With the Taliban’s Victory, a Caliphate Rises from the Ashes

The debacle in Afghanistan is worse than you think. By withdrawing so shamefully and incompetently, the Biden administration has revived not only a haven for terrorists but also an Islamic caliphate run by the Taliban and al Qaeda.

By Aaron Kliegman 

The debacle in Afghanistan is worse than you think. To appreciate why, consider just how staggeringly shameful and incompetent the Biden administration’s withdrawal has been.  

The U.S. military hasn’t exactly been fighting a war in Afghanistan for some time. Rather, it’s been providing air support and intelligence to the Afghan military, which has been doing the fighting on the ground. 

In practice, this means Afghan forces could call in the Americans to conduct air strikes, gather the wounded, or resupply the Afghans (on top of the U.S. collecting intelligence). This is why zero American troops have died in combat in Afghanistan since February 2020, while thousands of Afghan soldiers and policemen have been killed by the Taliban over the same period. 

Yet, after President Biden announced his decision in April to withdraw all American forces from Afghanistan, the U.S. pulled its air support and intelligence for the Afghan military. As a result, the Afghans couldn’t operate. 

The U.S. had trained the Afghans to fight a certain way that relied on American air and intelligence support. And then Biden proceeded to take away that entire support system, effectively overnight. 

The Biden administration even refused to allow private contractors from entering Afghanistan to service Afghan aircraft. As the Daily Beast reported, this “effectively grounding some of the Afghan Air Force at the same time as the U.S. had withdrawn direct air support to Afghan forces.” 

Afghan maintenance personnel had to resort to Zoom calls with American experts to figure out how to maintain the aircraft left behind by the U.S. No wonder the Taliban seized the capital so quickly this past weekend.  

Don’t worry: It gets worse. 

When Biden took office in January, the U.S. had 2,500 troops in Afghanistan, the fewest since 2001. This past weekend, there were only 1,000 American soldiers on the ground. 

Now that the Taliban has formally conquered the country, however, Biden is sending 5,000 additional troops back to Afghanistan to help evacuate U.S. and allied personnel — personnel, by the way, who only need to be evacuated because the U.S. withdrew in the first place, allowing the Taliban to take over.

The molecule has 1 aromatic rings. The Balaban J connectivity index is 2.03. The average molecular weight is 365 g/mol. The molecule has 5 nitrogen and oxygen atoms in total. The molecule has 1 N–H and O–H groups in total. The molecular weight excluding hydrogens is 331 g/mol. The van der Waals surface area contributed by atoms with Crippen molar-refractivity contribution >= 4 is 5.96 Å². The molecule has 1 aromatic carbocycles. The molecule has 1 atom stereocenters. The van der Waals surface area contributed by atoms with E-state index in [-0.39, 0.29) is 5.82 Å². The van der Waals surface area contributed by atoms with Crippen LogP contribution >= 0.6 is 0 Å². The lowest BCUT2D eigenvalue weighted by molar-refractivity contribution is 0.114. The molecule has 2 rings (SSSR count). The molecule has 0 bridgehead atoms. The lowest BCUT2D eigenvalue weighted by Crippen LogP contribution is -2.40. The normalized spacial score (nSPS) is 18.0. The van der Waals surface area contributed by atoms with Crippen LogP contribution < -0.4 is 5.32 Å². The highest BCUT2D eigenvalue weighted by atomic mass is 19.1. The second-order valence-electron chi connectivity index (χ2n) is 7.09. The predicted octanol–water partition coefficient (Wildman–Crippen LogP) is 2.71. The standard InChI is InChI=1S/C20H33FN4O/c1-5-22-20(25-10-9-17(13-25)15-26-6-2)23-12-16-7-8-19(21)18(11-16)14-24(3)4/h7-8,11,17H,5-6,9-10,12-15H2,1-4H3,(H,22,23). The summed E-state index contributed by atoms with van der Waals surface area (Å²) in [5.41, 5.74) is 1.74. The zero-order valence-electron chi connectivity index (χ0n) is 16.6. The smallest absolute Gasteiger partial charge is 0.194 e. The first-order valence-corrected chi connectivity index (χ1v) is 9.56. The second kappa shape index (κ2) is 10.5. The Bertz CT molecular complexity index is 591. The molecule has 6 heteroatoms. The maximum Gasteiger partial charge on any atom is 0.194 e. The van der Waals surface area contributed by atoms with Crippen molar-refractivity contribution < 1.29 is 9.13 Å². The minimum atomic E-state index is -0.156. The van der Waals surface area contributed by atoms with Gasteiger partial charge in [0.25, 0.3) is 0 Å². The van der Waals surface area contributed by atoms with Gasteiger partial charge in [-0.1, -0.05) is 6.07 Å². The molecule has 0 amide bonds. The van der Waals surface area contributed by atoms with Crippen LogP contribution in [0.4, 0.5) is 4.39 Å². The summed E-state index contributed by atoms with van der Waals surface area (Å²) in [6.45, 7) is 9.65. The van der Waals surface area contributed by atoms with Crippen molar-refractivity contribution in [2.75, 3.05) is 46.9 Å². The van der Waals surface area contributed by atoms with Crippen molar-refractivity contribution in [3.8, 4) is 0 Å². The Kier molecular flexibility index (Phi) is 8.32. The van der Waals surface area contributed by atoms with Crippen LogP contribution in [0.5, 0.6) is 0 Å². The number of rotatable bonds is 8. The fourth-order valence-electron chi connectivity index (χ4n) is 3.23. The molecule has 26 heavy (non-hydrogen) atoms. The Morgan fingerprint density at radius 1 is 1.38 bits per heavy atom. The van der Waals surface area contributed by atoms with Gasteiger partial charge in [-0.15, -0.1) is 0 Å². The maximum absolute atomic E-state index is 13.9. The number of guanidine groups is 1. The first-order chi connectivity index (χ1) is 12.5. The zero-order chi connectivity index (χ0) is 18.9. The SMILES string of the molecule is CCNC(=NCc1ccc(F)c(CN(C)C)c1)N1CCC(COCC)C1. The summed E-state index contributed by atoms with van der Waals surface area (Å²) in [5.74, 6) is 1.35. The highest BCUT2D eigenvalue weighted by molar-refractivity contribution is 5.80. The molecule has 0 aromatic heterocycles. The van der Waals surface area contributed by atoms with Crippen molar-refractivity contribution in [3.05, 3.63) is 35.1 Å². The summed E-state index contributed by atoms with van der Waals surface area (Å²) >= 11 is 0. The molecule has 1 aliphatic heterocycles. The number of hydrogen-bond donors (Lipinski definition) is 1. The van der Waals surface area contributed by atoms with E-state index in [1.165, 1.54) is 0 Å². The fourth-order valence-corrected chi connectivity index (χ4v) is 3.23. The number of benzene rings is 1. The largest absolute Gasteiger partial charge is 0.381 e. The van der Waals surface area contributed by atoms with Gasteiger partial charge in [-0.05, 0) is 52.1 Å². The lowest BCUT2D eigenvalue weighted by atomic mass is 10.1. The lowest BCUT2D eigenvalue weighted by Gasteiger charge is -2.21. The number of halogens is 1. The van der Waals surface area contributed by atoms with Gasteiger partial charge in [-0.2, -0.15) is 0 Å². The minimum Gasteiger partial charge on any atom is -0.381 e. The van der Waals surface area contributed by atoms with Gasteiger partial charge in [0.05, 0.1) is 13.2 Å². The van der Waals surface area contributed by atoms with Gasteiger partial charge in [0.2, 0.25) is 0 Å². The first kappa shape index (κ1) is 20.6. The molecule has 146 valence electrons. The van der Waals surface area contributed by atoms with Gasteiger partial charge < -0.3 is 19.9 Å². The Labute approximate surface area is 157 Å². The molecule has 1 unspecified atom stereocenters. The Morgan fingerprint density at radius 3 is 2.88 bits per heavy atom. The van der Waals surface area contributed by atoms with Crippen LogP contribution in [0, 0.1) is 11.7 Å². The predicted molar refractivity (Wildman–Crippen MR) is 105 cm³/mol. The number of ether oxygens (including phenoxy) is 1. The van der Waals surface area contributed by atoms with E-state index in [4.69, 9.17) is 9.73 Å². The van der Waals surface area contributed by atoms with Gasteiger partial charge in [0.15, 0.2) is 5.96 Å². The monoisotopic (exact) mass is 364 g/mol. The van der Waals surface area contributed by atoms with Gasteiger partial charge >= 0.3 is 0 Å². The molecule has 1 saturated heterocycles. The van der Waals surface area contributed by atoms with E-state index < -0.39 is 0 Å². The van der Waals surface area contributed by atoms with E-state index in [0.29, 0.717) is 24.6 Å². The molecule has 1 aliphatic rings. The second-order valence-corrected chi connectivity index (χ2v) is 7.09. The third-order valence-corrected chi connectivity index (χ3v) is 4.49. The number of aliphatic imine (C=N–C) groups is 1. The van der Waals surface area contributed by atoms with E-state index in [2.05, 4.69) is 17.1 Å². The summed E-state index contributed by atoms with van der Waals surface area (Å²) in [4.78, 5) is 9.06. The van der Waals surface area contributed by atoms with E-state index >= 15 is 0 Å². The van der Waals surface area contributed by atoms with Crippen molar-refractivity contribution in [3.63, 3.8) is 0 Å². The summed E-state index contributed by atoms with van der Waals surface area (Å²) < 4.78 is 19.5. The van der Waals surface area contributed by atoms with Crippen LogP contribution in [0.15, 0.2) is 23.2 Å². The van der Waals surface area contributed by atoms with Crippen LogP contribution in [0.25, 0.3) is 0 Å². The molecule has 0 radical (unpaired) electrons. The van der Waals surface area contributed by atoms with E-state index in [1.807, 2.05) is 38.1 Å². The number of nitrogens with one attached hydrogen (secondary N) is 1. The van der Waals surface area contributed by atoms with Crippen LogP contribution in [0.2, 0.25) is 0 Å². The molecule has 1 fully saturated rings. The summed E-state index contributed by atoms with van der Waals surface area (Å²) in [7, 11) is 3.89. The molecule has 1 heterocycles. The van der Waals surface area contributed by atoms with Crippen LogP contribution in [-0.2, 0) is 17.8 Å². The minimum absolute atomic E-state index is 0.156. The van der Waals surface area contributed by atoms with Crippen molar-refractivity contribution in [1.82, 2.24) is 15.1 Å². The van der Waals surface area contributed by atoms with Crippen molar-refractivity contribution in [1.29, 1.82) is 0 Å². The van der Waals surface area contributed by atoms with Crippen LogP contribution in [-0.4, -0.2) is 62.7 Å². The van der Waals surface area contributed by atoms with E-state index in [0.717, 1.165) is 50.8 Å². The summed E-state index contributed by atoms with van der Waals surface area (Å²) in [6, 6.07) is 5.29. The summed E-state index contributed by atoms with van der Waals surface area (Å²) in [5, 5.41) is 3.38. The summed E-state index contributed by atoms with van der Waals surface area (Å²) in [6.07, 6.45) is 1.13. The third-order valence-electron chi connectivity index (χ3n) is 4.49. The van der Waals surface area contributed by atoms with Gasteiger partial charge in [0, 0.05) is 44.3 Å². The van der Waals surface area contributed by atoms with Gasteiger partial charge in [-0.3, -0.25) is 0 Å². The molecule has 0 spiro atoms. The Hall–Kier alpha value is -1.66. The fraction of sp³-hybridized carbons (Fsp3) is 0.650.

Think about what this means: The Biden administration’s withdrawal was such a failure that the U.S. now has roughly twice the number of troops in Afghanistan than it had in April, when the president announced his decision to remove all military forces. 

But Biden still intends to have all American forces out by Aug. 31. “An endless American presence in the middle of another country’s civil conflict was not acceptable to me,” he said Saturday. 

What Biden and so many others on both the left and the right don’t seem to understand is that America wasn’t in Afghanistan to nation-build or pick winners or losers in some Afghan civil war. America was there to destroy and then prevent the re-establishment of a haven for terrorists, such as the one that allowed al Qaeda to carry out 9/11 as its close ally the Taliban controlled Afghanistan. 

American leaders may have done a terrible job communicating this mission and at times wrongly strayed from it to try nation-building, but the core reason for America’s presence was always counterterrorism. 

The Taliban, now in control once again, is counting down the days to America’s final exit, ready to reimpose its medieval cruelty on Afghanistan. And al Qaeda, still closely allied with the Taliban, is there, ready to enjoy total access to an entire country. 

But even this doesn’t get at the full extent of the threat facing America. With the Taliban in power, Afghanistan doesn’t just become a terrorist playground. It becomes a caliphate. 

There’s a reason why the Taliban calls itself the Islamic Emirate of Afghanistan, not the Taliban. None other than Ayman al Zawahiri, the leader of al Qaeda, has sworn allegiance to the Taliban’s supreme leader, Haibatullah Akhundzada. Both men view Afghanistan as the cornerstone of their imagined caliphate. In fact, according to reports, the Taliban will soon give its leader the title of caliph. 

And no, this caliphate won’t be more benign or less expansionist than that of ISIS in Iraq and Syria. As one Taliban commander told CNN recently, “One day the mujahedeen will have victory and Islamic law will come not just to Afghanistan, but all over the world. We are not in a hurry. We believe it will come one day. Jihad will not end until the last day.” 

For some reason, Americans seem to understand the need to combat ISIS but view the goals of al Qaeda and the Taliban as less threatening. But the only real difference between the two is the latter is more patient, which actually makes them more formidable.  

America’s withdrawal from Afghanistan is about to unleash hell on the Afghan people. That’s undeniable. Whether the withdrawal leads to disaster elsewhere in the world remains to be seen.  

Either way, we’re about to enter a scary new time in the ongoing war on terror. If the last few days are indicative of the administration’s morality and competence, jihadists should be rejoicing.  

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